More information here: 

Principle 7 – Correction of Personal Information

A person has a right to ask an organisation or business to correct their information if they think it is wrong. Even if you don’t agree that it needs correcting, you must take reasonable steps to attach a statement of correction to the information to show the person’s view.

More information

Principle 8 - Accuracy

Before using or disclosing personal information, you must take reasonable steps to check it is accurate, complete, relevant, up to date and not misleading.

More information

Principle 9 – Retention of Information

You must not keep personal information for longer than is necessary. Information can only be held for as long as needed to achieve the purpose in which the information was collected for.

More information

Principle 10 – Limits on Use

You can generally only use personal information for the purpose you collected it. You may use it in ways that are directly related to the original purpose, or you may use it another way if the person gives you permission, or if the information won’t identify the person concerned, or for certain law enforcement purposes.

More information

Principle 11 – Limits on Disclosure

You may only disclose personal information (share, transfer, give a copy) in limited circumstances. For example, if:

  • disclosure is one of the purposes for which you got the information
  • the person concerned authorised the disclosure
  • the information will be used in an anonymous way
  • disclosure is necessary to avoid endangering someone’s health or safety
  • disclosure is necessary to avoid a prejudice to the maintenance of the law.

You should get consent to share wherever possible.

More information

Principle 12 – Overseas Disclosure (New)

Cross border disclosure - you can only send personal information to someone overseas if the information will be adequately protected. For example:

  • the receiving person is subject to the New Zealand Privacy Act because they do business in New Zealand
  • the information is going to a place with comparable privacy safeguards to New Zealand
  • the receiving person has agreed to adequately protect the information – through model contract clauses (DOCX 69KB) etc. If there aren’t adequate protections in place, you can only send personal information overseas if the individual concerned gives you express permission, unless the purpose is to uphold or enforce the law or to avoid endangering someone’s health or safety.

Further information about cross-border disclosure is provided here:

Principle 13 – Unique Identifiers (Updated)

A unique identifier is a number or code that identifies a person in your dealings with them, such as an IRD or driver’s licence number. You can only assign your own unique identifier to individuals where it is necessary for operational functions. Generally, you may not assign the same identifier as used by another organisation.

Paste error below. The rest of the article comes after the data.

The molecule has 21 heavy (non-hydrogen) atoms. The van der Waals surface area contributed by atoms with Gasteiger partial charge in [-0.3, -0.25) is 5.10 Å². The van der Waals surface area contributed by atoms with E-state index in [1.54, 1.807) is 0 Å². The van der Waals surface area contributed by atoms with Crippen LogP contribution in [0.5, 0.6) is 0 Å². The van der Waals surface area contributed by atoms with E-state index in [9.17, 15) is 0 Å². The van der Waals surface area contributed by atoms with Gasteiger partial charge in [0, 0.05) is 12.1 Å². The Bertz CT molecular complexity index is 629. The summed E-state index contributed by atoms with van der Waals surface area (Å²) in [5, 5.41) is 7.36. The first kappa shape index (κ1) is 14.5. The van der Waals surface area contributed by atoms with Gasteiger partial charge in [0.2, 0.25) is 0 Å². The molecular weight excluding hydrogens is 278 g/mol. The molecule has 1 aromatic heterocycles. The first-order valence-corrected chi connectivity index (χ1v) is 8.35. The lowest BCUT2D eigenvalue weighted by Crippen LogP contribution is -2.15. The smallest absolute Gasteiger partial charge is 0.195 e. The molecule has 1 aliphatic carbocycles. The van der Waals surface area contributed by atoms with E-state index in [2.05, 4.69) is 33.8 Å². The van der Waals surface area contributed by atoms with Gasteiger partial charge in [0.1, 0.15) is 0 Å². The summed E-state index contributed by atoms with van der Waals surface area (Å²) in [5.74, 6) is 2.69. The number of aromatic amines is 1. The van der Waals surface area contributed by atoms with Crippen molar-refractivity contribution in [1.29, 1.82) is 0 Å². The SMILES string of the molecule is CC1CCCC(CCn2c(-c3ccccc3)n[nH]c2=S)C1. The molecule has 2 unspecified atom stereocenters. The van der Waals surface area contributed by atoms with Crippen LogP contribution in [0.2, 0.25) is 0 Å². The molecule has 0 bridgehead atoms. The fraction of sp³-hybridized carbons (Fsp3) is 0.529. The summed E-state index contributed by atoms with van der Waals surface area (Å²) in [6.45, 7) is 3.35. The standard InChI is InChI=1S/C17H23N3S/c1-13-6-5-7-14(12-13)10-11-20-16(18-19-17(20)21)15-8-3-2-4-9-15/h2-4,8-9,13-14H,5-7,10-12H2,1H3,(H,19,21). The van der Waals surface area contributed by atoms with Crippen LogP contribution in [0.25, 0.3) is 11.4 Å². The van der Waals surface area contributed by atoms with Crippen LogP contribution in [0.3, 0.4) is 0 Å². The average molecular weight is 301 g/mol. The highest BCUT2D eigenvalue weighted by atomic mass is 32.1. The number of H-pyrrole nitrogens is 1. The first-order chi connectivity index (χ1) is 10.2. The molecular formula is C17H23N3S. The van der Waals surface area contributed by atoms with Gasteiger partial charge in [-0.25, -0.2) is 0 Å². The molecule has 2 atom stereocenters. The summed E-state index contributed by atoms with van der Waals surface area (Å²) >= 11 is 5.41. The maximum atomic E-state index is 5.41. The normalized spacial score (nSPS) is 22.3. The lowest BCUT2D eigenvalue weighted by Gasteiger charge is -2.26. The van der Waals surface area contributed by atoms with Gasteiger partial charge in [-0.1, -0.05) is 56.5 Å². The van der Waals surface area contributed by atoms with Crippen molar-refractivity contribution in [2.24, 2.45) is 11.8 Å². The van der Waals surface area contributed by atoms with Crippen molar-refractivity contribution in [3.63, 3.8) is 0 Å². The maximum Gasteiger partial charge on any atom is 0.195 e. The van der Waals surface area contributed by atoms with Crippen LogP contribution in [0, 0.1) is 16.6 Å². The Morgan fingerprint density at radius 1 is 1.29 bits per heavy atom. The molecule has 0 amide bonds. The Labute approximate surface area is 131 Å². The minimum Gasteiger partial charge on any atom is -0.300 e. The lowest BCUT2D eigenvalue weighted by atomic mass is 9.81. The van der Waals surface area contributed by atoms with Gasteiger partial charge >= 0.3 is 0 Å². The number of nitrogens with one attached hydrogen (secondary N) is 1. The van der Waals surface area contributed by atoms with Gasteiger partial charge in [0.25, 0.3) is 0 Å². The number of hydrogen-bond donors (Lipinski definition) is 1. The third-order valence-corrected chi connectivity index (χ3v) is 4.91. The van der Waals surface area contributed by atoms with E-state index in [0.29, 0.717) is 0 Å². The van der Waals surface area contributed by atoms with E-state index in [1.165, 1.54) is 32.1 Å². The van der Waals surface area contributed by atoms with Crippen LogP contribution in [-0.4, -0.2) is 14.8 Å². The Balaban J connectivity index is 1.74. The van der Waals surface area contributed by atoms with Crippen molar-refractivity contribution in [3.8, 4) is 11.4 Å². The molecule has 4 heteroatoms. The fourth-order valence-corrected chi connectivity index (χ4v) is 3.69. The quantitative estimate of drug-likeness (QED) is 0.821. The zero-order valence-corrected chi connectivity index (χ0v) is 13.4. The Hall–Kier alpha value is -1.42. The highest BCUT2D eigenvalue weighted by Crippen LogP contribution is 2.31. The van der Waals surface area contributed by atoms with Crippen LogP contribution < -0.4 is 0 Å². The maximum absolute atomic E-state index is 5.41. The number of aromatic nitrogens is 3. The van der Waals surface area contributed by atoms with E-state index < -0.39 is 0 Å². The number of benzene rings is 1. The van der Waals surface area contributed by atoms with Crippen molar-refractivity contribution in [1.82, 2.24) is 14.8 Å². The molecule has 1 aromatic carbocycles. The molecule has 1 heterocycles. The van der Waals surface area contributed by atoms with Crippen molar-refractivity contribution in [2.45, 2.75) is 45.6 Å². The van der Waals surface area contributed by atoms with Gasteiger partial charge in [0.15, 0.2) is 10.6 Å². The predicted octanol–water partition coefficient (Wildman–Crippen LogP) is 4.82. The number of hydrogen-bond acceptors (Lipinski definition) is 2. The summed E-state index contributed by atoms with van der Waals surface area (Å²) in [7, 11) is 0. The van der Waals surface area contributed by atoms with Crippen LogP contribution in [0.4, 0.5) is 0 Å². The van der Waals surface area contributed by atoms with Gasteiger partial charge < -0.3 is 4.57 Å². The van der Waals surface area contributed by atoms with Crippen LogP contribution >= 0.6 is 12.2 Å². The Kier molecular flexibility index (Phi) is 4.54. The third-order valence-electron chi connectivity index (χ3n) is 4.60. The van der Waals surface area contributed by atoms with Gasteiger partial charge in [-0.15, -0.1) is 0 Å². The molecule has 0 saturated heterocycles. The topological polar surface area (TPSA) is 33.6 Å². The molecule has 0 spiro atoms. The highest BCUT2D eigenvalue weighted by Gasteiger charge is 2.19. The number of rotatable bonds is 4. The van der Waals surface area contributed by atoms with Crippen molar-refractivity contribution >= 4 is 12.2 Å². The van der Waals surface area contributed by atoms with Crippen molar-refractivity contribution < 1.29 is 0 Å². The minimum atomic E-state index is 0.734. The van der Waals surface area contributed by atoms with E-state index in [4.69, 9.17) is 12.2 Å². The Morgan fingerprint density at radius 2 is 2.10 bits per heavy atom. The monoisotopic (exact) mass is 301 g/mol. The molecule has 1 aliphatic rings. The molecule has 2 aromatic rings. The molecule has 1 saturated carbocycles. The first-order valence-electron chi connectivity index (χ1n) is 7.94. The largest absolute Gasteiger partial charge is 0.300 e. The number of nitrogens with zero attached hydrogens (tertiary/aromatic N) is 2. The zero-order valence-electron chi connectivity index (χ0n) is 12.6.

More information

If you assign a unique identifier to people, you must make sure that the risk of misuse is minimised to reduce the frequency and impact of identity theft.

How Do You Ensure You're Compliant?

The following action steps are provided to assist you in ensuring to are meeting your obligations under the new Privacy Act 2020, but they do not constitute legal advice. We suggest that you seek legal advice to ensure you are taking the right steps to become and remain compliant.

  1. Make sure that you assign the role of Privacy Officer to at least one person within your organisation – this is a legal requirement in New Zealand. Information for Privacy Officers is available here.
  2. Update your Privacy Policy to ensure that people know exactly what information you collect, how you collect that information, what you use the information for, who will have access to the information, how (and for how long) you will store the information and how a person can request an update to or gain access to the information.
  3. Make sure you have a clear need for collecting different types of personal information and know exactly what information you collect and store and who is authorised to access it – including employees and third parties.
  4. Make sure that you are only holding personal information for the purpose in which it was first given. You cannot use personal information for other purposes without the express consent of the person whose information you hold. Safely dispose of any information that you no longer require.
  5. Consider who you are collecting personal information from — in general it should only come directly from the person that it applies to. Have a think about how processes are set up for things such as referral programmes, gift certificates and page shares, and decide if you are collecting and storing information from people who haven’t expressly requested you to do so.
  6. Make sure your security policies and storage systems are robust enough to minimise the risk of a security breach and make sure your staff know what constitutes a breach under the Act.
  7. Put a ‘security breach response plan’ in place to mitigate harm and allow you to expedite your notification obligations, should they be needed.
  8. Review current third-party contracts of those who process or have access to information provided by your company to ensure you are meeting your obligations.
  9. If using off shore cloud based storage, that contains your client’s personal information, such as CRM or accounting software, pay careful attention to the provider’s privacy policy to ensure adequate protections are in place – and specifically that they do not use the personal information for their own purposes.
  10. Check out the Essential Resources links below.

Essential Resources for Businesses and Organisations

Privacy Act Resources – Office of the Privacy Commissioner website

Free Online Privacy Education - Office of the Privacy Commissioner website

Full Privacy Act 2020  - Legislation New Zealand

Protecting Customer and Employee Information –

Cyber Security Resources – Cert NZ

Lastly, if your business is operating with the European Economic Area you may also need to make sure you are compliant with the requirements of the General Data Protection Regulation (GDPR). Check out our
blog post for more information.


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Filed under Apex News

Written by

Here from the very beginning, Karyn was originally a co-founder of Apex Digital and carried the Strategy & Marketing Director title for more than two decades. Karyn switched gears at the end of 2018 when she returned to study in a new field. Now in a contract Content Writer capacity, she has a wealth of knowledge in the industry and has been...